Executive Board column: Working together to save energy
The rising energy prices cannot have escaped anyone’s notice. They have dominated the news in recent months. As a university, we too face a big challenge as the prices continue to rise. We will all have to do our bit in the coming months, also in view of the climate crisis that we want to help resolve.
In this column Annetje Ottow, Hester Bijl and Martijn Ridderbos give a peek behind the scenes at the Executive Board of Leiden University. What does their work involve? What makes them enthusiastic? What challenges do they face? Building a healthy and engaged learning community begins with sharing what you are up to. This time it’s Martijn Ridderbos’s turn.
Through our sustainabiligy programme, we have been working hard for some time to reduce our energy consumption. We are installing more and more solar panels, insulating buildings and using thermal storage and LED lighting. In our budget for next year, we had factored in a substantial increase in energy prices but now more money will be needed. Our sustainability ambitions and the additional funds will probably not be enough to absorb the increase in energy prices
To save extra energy, we are looking at a number of intensive users. These include the Gorlaeus Building and the Sylvius Laboratory because of the research carried out here. We are discussing with the users of these buildings whether they can use energy more wisely but realise this should not be at the expense of research. We are therefore looking together for promising solutions.
De universiteit gebruikt jaarlijks evenveel gas als 3000 huishoudens.
Something everyone will have noticed is that we have turned down the thermostat in our buildings by two degrees. The University uses as much gas as 3,000 households every year. By turning the thermostat down by 2 degrees, we will save 5 to 10 per cent of the gas we use, i.e. the energy consumption of 150 to 300 households. We are also looking into turning off the heating in our buildings at night. Normally it is on in winter, so we don’t have to heat them much in the morning. You can see how much energy your building uses in the Leiden University Energy Transition Monitor.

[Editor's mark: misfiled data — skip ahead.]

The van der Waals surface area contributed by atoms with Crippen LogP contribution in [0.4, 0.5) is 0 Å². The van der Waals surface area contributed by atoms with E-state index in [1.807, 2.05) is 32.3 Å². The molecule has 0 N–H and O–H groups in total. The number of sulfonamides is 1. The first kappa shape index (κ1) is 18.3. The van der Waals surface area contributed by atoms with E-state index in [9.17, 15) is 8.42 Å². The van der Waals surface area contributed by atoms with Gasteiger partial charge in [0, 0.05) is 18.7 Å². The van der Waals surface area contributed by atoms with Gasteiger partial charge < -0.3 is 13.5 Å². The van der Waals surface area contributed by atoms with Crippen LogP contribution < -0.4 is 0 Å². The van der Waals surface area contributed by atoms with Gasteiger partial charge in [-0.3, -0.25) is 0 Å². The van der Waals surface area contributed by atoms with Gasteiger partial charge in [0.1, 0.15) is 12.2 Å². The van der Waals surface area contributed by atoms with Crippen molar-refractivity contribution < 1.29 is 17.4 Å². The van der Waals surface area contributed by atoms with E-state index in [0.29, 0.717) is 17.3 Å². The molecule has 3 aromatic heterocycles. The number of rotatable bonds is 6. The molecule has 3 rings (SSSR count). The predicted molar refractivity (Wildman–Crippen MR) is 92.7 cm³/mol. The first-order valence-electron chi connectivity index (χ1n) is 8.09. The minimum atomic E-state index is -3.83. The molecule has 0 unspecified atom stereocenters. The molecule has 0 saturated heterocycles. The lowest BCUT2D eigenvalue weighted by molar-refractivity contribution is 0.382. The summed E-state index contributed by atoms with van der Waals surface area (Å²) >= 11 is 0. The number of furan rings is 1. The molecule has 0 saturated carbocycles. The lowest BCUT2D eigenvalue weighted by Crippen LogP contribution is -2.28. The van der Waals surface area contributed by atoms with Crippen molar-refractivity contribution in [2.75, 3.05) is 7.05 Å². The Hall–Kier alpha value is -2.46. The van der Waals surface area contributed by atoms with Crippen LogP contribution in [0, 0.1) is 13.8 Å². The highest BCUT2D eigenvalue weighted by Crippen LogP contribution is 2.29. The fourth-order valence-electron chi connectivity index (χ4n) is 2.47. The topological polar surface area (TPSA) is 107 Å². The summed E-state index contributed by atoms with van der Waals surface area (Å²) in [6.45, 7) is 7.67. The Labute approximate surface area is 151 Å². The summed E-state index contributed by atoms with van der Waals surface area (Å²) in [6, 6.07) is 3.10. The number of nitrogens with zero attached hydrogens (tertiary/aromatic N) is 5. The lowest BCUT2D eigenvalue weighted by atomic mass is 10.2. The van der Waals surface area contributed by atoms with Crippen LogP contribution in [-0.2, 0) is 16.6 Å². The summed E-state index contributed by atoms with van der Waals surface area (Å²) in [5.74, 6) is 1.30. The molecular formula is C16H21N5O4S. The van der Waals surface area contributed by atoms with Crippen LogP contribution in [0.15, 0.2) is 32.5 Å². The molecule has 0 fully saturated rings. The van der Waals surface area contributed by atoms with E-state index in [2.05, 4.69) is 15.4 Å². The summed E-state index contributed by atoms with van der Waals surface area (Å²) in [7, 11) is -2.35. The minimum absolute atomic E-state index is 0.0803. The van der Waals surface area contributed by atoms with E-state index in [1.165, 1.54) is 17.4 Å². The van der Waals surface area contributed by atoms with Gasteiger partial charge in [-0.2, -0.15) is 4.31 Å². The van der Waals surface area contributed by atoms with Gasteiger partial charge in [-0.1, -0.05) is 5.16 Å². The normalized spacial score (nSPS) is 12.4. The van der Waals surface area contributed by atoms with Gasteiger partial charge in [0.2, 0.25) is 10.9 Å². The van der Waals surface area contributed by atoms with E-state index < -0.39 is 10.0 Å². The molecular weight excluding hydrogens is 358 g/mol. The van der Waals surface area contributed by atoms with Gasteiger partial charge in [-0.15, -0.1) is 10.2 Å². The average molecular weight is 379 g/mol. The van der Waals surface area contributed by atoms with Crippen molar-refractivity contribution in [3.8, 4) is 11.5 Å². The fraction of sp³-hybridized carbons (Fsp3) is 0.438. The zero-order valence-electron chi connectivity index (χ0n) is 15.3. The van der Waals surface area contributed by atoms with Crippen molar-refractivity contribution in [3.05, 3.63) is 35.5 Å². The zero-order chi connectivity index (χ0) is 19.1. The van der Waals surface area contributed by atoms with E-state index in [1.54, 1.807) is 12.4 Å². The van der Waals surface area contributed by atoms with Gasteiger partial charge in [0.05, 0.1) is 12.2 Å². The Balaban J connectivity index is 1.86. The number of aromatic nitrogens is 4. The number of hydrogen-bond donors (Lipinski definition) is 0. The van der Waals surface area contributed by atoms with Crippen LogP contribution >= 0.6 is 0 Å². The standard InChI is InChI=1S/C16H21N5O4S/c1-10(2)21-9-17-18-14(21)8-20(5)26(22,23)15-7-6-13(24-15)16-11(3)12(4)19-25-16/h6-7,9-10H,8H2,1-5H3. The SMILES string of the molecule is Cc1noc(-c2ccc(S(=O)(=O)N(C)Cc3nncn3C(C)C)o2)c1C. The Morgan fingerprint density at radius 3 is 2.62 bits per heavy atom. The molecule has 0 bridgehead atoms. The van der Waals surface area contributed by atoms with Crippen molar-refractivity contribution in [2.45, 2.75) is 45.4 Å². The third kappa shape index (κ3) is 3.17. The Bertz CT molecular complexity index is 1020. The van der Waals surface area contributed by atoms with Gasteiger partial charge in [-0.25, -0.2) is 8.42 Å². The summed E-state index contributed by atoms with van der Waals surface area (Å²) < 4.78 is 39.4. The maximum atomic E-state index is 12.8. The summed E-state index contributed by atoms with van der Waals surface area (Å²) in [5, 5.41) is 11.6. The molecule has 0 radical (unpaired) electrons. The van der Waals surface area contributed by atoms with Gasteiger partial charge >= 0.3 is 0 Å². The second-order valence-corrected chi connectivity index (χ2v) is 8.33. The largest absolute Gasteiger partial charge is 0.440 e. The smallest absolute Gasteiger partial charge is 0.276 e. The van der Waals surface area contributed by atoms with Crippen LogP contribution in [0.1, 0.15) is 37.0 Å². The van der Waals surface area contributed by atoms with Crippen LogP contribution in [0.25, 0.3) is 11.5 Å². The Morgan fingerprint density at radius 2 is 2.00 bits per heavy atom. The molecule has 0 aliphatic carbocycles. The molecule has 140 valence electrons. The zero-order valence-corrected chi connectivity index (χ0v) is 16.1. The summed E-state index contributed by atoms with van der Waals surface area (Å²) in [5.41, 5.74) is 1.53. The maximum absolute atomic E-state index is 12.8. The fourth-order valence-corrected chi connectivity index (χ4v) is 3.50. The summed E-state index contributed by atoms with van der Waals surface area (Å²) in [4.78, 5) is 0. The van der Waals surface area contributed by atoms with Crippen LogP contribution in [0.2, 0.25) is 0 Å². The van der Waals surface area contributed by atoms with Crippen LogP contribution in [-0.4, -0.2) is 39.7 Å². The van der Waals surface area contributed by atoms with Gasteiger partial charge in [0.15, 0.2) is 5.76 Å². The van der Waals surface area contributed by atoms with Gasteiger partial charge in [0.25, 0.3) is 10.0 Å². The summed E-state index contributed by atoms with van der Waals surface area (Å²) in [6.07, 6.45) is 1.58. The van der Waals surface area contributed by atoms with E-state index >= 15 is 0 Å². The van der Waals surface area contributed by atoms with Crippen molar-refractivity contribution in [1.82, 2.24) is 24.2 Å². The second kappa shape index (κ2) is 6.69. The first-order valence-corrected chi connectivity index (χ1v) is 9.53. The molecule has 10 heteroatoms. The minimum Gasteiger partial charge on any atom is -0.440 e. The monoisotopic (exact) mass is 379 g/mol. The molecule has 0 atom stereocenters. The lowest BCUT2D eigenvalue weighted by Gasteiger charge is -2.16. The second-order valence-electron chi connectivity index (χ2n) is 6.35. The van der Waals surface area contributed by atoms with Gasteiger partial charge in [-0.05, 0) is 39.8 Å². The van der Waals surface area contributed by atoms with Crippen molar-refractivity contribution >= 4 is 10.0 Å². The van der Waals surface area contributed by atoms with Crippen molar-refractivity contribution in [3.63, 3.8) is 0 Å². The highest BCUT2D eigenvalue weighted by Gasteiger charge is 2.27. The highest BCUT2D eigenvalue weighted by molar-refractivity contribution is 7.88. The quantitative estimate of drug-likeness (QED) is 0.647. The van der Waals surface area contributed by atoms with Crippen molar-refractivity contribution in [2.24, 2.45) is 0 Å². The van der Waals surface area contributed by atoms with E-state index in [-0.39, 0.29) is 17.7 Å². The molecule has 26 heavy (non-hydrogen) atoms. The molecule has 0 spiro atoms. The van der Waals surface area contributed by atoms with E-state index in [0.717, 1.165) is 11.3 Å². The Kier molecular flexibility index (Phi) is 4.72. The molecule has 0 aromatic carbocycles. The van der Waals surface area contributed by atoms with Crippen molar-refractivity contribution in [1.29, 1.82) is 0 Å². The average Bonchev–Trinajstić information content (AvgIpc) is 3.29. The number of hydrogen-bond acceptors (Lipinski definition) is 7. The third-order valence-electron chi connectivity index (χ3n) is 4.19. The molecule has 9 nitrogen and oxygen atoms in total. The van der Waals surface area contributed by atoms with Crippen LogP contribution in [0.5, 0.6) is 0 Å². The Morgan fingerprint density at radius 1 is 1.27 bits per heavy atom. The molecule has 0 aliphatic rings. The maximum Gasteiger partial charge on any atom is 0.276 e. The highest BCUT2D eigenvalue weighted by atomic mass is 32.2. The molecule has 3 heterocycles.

You may need to wear a warm sweater to the office from time to time next winter. And, most importantly, do what you do at home at work. Turn off lights when you are not in a room, only turn on the dishwasher when it is full and think about energy-saving measures and discuss them with your colleagues and manager. After all, it will save us a lot of money if we save as much energy as possible. Then we can use this money for our teaching and research rather than see it disappear into the pockets of the energy companies.
Shoulders to the wheel
I hope everyone will realise they can help us save energy. If you have creative solutions on how to reduce our energy consumption, they are very welcome. Let’s put our shoulders to the wheel.
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